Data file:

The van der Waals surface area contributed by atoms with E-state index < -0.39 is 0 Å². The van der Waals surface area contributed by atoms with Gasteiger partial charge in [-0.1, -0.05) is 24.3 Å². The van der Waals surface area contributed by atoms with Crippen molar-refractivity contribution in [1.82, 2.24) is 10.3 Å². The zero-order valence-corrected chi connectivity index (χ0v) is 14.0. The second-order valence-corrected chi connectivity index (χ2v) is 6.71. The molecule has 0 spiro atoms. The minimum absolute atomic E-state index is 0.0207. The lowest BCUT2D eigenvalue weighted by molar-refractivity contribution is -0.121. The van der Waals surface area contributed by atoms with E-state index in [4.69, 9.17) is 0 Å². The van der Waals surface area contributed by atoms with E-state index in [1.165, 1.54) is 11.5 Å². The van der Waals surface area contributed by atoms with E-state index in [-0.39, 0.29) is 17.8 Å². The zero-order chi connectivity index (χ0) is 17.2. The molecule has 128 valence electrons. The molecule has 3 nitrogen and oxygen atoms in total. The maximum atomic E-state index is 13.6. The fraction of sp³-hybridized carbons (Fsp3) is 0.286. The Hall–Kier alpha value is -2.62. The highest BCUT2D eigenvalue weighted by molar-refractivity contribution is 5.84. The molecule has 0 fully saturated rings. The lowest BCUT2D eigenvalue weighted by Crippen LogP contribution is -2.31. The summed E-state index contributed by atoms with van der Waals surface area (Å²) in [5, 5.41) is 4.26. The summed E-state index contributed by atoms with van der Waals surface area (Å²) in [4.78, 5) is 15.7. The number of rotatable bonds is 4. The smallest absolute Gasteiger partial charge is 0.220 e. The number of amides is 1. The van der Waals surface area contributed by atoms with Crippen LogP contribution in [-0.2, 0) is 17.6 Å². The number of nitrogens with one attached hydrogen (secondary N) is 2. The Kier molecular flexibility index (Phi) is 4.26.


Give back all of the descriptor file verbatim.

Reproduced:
The van der Waals surface area contributed by atoms with E-state index < -0.39 is 0 Å². The van der Waals surface area contributed by atoms with Gasteiger partial charge in [-0.1, -0.05) is 24.3 Å². The van der Waals surface area contributed by atoms with Crippen molar-refractivity contribution in [1.82, 2.24) is 10.3 Å². The zero-order valence-corrected chi connectivity index (χ0v) is 14.0. The second-order valence-corrected chi connectivity index (χ2v) is 6.71. The molecule has 0 spiro atoms. The minimum absolute atomic E-state index is 0.0207. The lowest BCUT2D eigenvalue weighted by molar-refractivity contribution is -0.121. The van der Waals surface area contributed by atoms with E-state index in [4.69, 9.17) is 0 Å². The van der Waals surface area contributed by atoms with E-state index in [1.165, 1.54) is 11.5 Å². The van der Waals surface area contributed by atoms with E-state index in [-0.39, 0.29) is 17.8 Å². The zero-order chi connectivity index (χ0) is 17.2. The molecule has 128 valence electrons. The molecule has 3 nitrogen and oxygen atoms in total. The maximum atomic E-state index is 13.6. The fraction of sp³-hybridized carbons (Fsp3) is 0.286. The Hall–Kier alpha value is -2.62. The highest BCUT2D eigenvalue weighted by molar-refractivity contribution is 5.84. The molecule has 0 fully saturated rings. The lowest BCUT2D eigenvalue weighted by Crippen LogP contribution is -2.31. The summed E-state index contributed by atoms with van der Waals surface area (Å²) in [5, 5.41) is 4.26. The summed E-state index contributed by atoms with van der Waals surface area (Å²) in [4.78, 5) is 15.7. The number of rotatable bonds is 4. The smallest absolute Gasteiger partial charge is 0.220 e. The number of amides is 1. The van der Waals surface area contributed by atoms with Crippen LogP contribution in [-0.2, 0) is 17.6 Å². The number of nitrogens with one attached hydrogen (secondary N) is 2. The Kier molecular flexibility index (Phi) is 4.26.